The Cure for Insomnia? Doing Something Fun After Work

When you’ve had a truly rotten day at work, it can feel impossible to leave the negativity in the office and get a peaceful night’s sleep. You’ll toss and turn thinking about what your boss said to you in your quarterly review or spend hours fixating on the phrase Sheila from accounting used to describe your work ethic. The solution? According to a new study, it might be as simple as doing something fun immediately after you clock out.

The findings come from a team of researchers at Oakland University who surveyed 699 employees of the U.S. Forest Service. These participants were asked questions about rude behavior they experienced in the workplace, how often they had negative thoughts about their job, whether they were able to detach from this negativity and if they suffered from any symptoms of insomnia.

Sleep quality is crucial because sleep plays a major role in how employees perform and behave at work,” explained lead author Dr. Caitlin Demsky. “In our fast-paced, competitive professional world, it is more important than ever that workers are in the best condition to succeed, and getting a good night’s sleep is key to that.”

design desk display 313690

What researchers found was that those individuals who were judged or verbally abused at work were more likely to exhibit signs of insomnia, most notably by waking up multiple times throughout the night. However, the data also showed that workers who were able to leave the emotional baggage in the office and do something energizing after hours—such as listening to music, practicing yoga or going on a long walk—were able to combat this restlessness at bedtime.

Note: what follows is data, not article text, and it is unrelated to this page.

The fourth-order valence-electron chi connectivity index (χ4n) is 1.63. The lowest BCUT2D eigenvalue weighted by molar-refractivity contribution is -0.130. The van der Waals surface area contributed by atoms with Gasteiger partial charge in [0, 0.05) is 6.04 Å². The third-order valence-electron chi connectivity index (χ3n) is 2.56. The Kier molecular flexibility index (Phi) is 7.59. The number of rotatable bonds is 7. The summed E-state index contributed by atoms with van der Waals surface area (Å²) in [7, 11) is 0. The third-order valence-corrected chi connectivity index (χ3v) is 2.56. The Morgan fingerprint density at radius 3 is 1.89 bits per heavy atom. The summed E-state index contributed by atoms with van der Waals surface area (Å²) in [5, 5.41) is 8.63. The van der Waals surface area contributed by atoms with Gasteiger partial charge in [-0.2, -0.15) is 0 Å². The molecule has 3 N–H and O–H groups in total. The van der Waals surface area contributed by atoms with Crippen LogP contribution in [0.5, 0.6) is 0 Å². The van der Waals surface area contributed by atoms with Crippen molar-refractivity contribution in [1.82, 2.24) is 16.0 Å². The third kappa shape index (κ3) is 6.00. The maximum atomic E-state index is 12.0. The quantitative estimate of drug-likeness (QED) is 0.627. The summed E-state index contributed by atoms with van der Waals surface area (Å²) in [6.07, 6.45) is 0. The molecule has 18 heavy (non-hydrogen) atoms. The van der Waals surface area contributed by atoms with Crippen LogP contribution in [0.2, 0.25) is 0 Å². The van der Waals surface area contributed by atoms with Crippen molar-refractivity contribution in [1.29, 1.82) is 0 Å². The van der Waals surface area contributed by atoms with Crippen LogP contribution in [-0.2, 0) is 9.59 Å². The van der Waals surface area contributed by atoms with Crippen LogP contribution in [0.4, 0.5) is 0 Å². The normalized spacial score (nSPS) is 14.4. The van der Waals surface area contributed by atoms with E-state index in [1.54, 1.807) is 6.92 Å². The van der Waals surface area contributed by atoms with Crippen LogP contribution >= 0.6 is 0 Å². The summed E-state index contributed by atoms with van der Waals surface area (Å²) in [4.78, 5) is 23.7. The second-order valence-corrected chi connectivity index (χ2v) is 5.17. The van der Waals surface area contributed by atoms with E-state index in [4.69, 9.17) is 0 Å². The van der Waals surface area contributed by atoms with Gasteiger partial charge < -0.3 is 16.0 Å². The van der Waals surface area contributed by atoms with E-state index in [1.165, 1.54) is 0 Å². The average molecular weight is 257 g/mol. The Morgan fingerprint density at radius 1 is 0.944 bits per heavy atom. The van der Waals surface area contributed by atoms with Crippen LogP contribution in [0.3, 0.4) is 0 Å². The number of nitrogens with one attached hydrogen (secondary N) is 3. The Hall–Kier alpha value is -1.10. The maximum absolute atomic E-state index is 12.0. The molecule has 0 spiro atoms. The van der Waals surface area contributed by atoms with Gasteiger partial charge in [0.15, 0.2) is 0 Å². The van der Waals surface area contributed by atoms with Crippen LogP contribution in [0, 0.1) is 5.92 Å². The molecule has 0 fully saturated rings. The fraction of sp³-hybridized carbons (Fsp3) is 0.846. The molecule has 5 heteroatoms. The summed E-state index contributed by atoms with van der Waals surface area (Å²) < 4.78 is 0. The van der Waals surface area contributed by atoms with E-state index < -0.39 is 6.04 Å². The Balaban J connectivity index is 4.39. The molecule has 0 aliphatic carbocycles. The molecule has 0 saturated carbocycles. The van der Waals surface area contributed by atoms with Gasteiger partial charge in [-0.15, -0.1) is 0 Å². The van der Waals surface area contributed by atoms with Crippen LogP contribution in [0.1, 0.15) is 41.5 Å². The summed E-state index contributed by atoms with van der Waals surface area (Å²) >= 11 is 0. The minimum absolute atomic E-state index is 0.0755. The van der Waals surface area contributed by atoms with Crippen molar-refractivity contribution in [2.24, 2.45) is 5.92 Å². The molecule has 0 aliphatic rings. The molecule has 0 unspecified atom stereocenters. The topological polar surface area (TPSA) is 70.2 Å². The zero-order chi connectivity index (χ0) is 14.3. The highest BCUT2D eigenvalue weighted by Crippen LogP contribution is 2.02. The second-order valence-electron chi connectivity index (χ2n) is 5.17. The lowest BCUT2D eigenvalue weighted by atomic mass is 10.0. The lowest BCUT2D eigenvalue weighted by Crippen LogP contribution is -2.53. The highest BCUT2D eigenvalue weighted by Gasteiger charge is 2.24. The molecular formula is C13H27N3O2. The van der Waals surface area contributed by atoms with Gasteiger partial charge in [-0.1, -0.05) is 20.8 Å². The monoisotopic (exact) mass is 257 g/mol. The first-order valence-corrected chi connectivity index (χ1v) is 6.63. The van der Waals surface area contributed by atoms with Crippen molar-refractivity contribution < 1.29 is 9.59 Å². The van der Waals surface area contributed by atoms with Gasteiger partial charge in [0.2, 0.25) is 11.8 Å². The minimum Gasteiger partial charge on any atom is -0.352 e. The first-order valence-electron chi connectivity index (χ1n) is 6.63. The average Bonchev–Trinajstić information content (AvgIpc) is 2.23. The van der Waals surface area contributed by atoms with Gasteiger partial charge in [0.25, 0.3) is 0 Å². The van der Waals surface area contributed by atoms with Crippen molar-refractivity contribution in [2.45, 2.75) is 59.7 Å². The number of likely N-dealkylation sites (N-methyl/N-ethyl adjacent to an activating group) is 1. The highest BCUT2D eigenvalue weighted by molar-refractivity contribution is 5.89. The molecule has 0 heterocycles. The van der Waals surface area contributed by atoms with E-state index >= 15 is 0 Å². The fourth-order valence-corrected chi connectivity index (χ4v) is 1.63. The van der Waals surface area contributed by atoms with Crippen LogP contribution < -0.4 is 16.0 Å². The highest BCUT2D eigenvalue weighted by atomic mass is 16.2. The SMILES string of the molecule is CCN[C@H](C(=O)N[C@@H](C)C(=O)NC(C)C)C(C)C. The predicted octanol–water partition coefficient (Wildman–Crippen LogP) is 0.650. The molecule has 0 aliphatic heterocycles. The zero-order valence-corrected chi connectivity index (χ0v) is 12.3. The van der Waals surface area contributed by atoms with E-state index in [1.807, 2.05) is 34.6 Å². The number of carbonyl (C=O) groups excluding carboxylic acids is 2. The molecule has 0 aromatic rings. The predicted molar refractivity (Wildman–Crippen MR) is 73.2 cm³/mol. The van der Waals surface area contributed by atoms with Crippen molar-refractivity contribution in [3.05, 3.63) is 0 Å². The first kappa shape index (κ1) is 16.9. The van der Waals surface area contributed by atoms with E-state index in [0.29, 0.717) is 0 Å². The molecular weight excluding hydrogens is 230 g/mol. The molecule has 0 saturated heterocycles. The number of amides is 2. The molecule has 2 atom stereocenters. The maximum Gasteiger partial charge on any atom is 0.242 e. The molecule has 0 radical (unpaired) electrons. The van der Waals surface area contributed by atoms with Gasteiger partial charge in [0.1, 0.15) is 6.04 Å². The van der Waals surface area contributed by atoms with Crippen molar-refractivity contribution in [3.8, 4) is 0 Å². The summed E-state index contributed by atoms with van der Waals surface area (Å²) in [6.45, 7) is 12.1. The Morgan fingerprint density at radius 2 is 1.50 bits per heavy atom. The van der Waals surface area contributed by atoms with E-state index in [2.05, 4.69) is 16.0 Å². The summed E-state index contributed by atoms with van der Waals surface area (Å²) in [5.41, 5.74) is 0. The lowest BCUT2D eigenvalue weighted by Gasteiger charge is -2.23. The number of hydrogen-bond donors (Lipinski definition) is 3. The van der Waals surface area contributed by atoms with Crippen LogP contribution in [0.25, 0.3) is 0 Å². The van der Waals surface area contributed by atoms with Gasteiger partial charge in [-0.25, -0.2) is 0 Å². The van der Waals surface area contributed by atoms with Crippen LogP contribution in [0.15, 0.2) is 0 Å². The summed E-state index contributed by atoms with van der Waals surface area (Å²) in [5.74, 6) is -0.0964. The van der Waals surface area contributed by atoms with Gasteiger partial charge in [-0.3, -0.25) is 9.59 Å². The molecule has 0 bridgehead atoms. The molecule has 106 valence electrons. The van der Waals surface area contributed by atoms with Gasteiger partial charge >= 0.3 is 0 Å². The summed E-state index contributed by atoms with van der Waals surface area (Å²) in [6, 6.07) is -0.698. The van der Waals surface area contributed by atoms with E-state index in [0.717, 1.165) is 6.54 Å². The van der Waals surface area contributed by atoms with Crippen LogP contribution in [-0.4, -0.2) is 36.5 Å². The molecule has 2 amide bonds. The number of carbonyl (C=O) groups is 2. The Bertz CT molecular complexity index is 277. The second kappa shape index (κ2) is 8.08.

Read More: Naps Vs Meditation: What’s the Better Refresher?

“Incivility in the workplace takes a toll on sleep quality,” said Demsky. “It does so in part by making people repeatedly think about their negative work experiences. Those who can take mental breaks from this fare better and do not lose as much sleep as those who are less capable of letting go.”

The authors added that stewing on these workplace confrontations could also cause employees to experience cardiovascular diseases, increased blood pressure and fatigue. Employers, they said, could mitigate these effects by modeling civil behavior in the office and not sending emails after business hours.

Are you suffering from toxic workplace stress? Check out these five ultra-relaxing yoga poses to leave you feeling stretched out and drowsy. And if you need a more permanent solution, now could be a great time to get your hands on a new mattress.

Cody Gohl

Cody is a former staff editor at Sleepopolis. His work has appeared online for Esquire, Next, LOGO TV, Fandom, Citylife, The Manual, and more.

Leave a Comment